Trump Iran Conflict 700x420 1
Trump Iran Conflict 700x420 1

BY Jack Phillips and Zachary Stieber

The House of Representatives voted to approve the War Powers resolution aimed at restraining President Donald Trump’s ability to use military action against Iran without the approval of Congress, coming a week after a U.S. airstrike killed Iranian General Qassem Soleimani in Baghdad amid escalating tensions between Tehran and Washington.

The vote, a day after members of Congress were given briefings from the White House about the strike, was conducted mostly along party lines. Several Democrats and Republicans broke ranks with their caucus.

The non-binding resolution (pdf) directs the president “to terminate the use of United States Armed Forces to engage in hostilities in or against Iran.”

The resolution states that Trump is required to consult with Congress before introducing U.S. forces into hostilities and Congress hasn’t authorized the president to use military force against Iran.

The vote came shortly after Trump told reporters at the White House that Soleimani was planning to blow up the U.S. Embassy in Baghdad. “He had more than that particular embassy in mind,” Trump added later.

Army cadets attend a funeral ceremony for Iranian Gen. Qassem Soleimani, shown in posters, and his comrades, who were killed in Iraq in a U.S. drone strike on Friday, at the Enqelab-e-Eslami (Islamic Revolution) square in Tehran, Iran on Jan. 6, 2020. (Ebrahim Noroozi/AP Photo)
A photo released by the Iraqi Prime Minister’s Press Office shows a burning vehicle at the Baghdad International Airport following an airstrike, in Baghdad, Iraq, early on Jan. 2, 2020. (Iraqi Prime Minister’s Press Office via AP)

Vice President Mike Pence, appearing on ABC’s “Good Morning America” earlier Thursday, said Soleimani “was traveling the region making plans to bring an attack against American personnel and American forces.”

He also said not all intelligence gleaned about the general could be shared with lawmakers, most of whom were not told of the impending strike against Soleimani, who was in charge of the Iranian Revolutionary Guards’ Quds Force, which supports some non-state actors in the Middle East. The Quds Force and several of the groups it supports have been designated as Foreign Terrorist Organizations by the U.S. Department of State.

“When it comes to intelligence we have to protect sources and methods, there’s only a certain amount we can share with every member of Congress,” Pence said. “But those of us who have seen all the evidence know that there was a compelling case of imminent threat against American personnel.”

Ahead of the vote, Democratic House members argued that the Trump-ordered strike to take out Soleimani made the United States less safe.

The killing of Soleimani “drastically ratchet[ed] up tensions in the region” while Trump has no “clear strategy,” Rep. Veronica Escobar (R-Texas) said on the House floor.

“We cannot go to war without Congress being involved in the debate,” Rep. Peter Welch (D-Vt.) also remarked.

Rep. Ted Deutsch (D-Fla.), who is the head of the House Foreign Affairs Subcommittee on the Middle East, said the vote would “assert Congress’ rightful authority” on war and sought to dispel the notion that Democrats don’t take national security seriously.

But Republican members argued Soleimani was the most active and powerful terrorist in the world, and that his death was warranted as he was actively planning attacks against Americans. Following the strike to kill him, Iran launched several missiles at Iraqi military bases where U.S. troops were housed. There were no casualties.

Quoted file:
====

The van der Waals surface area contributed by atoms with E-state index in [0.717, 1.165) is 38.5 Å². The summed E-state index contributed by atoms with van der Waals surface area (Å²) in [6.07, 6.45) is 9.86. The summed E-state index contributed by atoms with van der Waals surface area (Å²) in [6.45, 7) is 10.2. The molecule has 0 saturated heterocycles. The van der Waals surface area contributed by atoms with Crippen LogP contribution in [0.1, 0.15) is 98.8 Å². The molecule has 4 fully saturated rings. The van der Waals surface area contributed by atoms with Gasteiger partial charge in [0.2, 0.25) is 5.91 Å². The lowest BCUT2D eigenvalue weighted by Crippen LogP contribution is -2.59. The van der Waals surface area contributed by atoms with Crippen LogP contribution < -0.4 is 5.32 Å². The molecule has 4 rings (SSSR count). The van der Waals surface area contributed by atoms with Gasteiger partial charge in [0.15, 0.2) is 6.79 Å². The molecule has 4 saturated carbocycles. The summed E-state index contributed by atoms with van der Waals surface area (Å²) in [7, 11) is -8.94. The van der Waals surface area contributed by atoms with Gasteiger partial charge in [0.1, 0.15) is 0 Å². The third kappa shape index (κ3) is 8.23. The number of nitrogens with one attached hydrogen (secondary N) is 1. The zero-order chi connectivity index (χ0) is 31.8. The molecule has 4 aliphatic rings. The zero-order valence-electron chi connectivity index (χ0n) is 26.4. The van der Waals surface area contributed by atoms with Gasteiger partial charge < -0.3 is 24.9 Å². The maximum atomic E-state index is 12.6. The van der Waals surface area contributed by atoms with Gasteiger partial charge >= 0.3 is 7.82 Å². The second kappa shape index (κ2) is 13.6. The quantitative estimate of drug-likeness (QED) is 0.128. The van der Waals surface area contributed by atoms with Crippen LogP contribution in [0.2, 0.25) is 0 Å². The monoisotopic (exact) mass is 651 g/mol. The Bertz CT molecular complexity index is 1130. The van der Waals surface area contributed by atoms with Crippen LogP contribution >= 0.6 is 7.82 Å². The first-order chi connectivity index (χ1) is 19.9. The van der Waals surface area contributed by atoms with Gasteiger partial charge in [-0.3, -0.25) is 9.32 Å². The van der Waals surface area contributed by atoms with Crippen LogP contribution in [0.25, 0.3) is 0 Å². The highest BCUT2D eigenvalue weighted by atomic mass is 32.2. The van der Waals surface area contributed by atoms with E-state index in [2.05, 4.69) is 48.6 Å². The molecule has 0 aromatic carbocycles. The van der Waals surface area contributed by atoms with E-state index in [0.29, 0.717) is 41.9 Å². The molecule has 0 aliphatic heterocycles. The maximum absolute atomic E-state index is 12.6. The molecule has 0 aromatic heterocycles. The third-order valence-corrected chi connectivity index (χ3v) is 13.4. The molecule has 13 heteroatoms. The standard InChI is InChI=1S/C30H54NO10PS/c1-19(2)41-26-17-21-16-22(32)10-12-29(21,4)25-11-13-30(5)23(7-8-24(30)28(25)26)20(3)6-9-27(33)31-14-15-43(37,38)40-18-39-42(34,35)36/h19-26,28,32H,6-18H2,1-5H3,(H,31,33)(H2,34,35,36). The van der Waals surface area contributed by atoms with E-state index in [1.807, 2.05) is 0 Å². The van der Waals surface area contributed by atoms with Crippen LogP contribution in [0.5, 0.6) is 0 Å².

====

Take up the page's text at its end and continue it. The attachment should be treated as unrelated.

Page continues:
Rep. Dan Crenshaw (R-Texas), a military veteran who was wounded in combat, argued that the president has the authority to defend American citizens under the U.S. Constitution. Indications of Soleimani’s future actions made the strike necessary, he argued, adding that top Pentagon intelligence showed that Soleimani was preparing to carry out attacks on U.S. assets.

Rep. Adam Kinzinger (R-Ill.), who served in the Iraq war, said that he often fought against military forces that were directed by Soleimani.

House Speaker Nancy Pelosi (D-Calif.) at a press conference in the Capitol in Washington on Jan. 9, 2020. (Charlotte Cuthbertson/The Epoch Times)
Sen. Tim Kaine (D-Va.) after attending a briefing with administration officials about the situation with Iran, at the U.S. Capitol in Washington on Jan. 8, 2020. (Mark Wilson/Getty Images)

Pelosi and Kaine

Speaking to reporters at her weekly press conference earlier Thursday, Pelosi said the resolution had “real teeth.”

“We’re taking this path because it does not require a signature of the President. This is a statement of the Congress and I will not have that statement be diminished by whether the President will veto it,” she said about the resolution being non-binding.

Pelosi criticized the airstrike Trump ordered to take out Soleimani, who military officials said was responsible for hundreds of American deaths.

“He was a terrible person. Did bad things. But it’s not about how bad they are. It’s about how good we are,” she said Thursday.

Sen. Tim Kaine (D-Va.) introduced a version of the resolution in the Senate last week. Several GOP members said they were considering voting for, or would vote for, that resolution. Republicans hold a 53-47 majority in the Senate.

Pelosi said Wednesday that the House might also consider additional legislation relating to the use of U.S. forces, including a resolution from Rep. Barbara Lee (D-Calif.) to repeal the 2002 Iraq Authorization for Use of Military Force and a bill from Rep. Ro Khanna (D-Calif.) that would prohibit funding for military action against Iran unless money was approved by Congress. On Thursday, she vowed to bring Lee’s resolution to a vote soon.

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